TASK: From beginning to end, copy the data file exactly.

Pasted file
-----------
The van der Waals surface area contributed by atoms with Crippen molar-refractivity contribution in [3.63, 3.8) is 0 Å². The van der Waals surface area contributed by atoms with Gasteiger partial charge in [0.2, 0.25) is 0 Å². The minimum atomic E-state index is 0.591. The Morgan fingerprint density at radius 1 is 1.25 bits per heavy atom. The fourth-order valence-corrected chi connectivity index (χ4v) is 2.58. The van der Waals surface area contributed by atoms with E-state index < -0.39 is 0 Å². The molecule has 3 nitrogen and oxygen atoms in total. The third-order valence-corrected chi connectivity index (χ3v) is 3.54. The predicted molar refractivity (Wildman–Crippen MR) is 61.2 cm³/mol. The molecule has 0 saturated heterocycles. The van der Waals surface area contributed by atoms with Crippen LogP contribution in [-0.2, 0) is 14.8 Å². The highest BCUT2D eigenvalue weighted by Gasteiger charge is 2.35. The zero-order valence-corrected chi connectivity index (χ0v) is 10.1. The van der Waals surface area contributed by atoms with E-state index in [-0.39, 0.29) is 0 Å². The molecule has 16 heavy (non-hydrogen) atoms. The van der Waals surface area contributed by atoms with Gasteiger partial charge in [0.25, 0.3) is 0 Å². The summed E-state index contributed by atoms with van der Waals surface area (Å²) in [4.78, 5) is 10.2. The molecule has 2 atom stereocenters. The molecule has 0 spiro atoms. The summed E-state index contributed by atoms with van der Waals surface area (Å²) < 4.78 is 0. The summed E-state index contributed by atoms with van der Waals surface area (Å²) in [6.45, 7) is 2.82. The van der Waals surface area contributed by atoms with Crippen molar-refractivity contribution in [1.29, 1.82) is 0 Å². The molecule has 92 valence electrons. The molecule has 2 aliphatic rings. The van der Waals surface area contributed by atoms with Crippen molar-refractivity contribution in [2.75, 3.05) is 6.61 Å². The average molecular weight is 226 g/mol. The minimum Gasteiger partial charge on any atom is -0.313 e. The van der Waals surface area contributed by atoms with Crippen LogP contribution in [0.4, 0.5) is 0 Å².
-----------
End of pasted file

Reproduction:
The van der Waals surface area contributed by atoms with Crippen molar-refractivity contribution in [3.63, 3.8) is 0 Å². The van der Waals surface area contributed by atoms with Gasteiger partial charge in [0.2, 0.25) is 0 Å². The minimum atomic E-state index is 0.591. The Morgan fingerprint density at radius 1 is 1.25 bits per heavy atom. The fourth-order valence-corrected chi connectivity index (χ4v) is 2.58. The van der Waals surface area contributed by atoms with E-state index < -0.39 is 0 Å². The molecule has 3 nitrogen and oxygen atoms in total. The third-order valence-corrected chi connectivity index (χ3v) is 3.54. The predicted molar refractivity (Wildman–Crippen MR) is 61.2 cm³/mol. The molecule has 0 saturated heterocycles. The van der Waals surface area contributed by atoms with Crippen LogP contribution in [-0.2, 0) is 14.8 Å². The highest BCUT2D eigenvalue weighted by Gasteiger charge is 2.35. The zero-order valence-corrected chi connectivity index (χ0v) is 10.1. The van der Waals surface area contributed by atoms with E-state index in [-0.39, 0.29) is 0 Å². The molecule has 16 heavy (non-hydrogen) atoms. The van der Waals surface area contributed by atoms with Gasteiger partial charge in [0.25, 0.3) is 0 Å². The summed E-state index contributed by atoms with van der Waals surface area (Å²) in [4.78, 5) is 10.2. The molecule has 2 atom stereocenters. The molecule has 0 spiro atoms. The summed E-state index contributed by atoms with van der Waals surface area (Å²) < 4.78 is 0. The summed E-state index contributed by atoms with van der Waals surface area (Å²) in [6.45, 7) is 2.82. The van der Waals surface area contributed by atoms with Crippen molar-refractivity contribution in [1.29, 1.82) is 0 Å². The molecule has 92 valence electrons. The molecule has 2 aliphatic rings. The van der Waals surface area contributed by atoms with Crippen molar-refractivity contribution in [2.75, 3.05) is 6.61 Å². The average molecular weight is 226 g/mol. The minimum Gasteiger partial charge on any atom is -0.313 e. The van der Waals surface area contributed by atoms with Crippen LogP contribution in [0.4, 0.5) is 0 Å².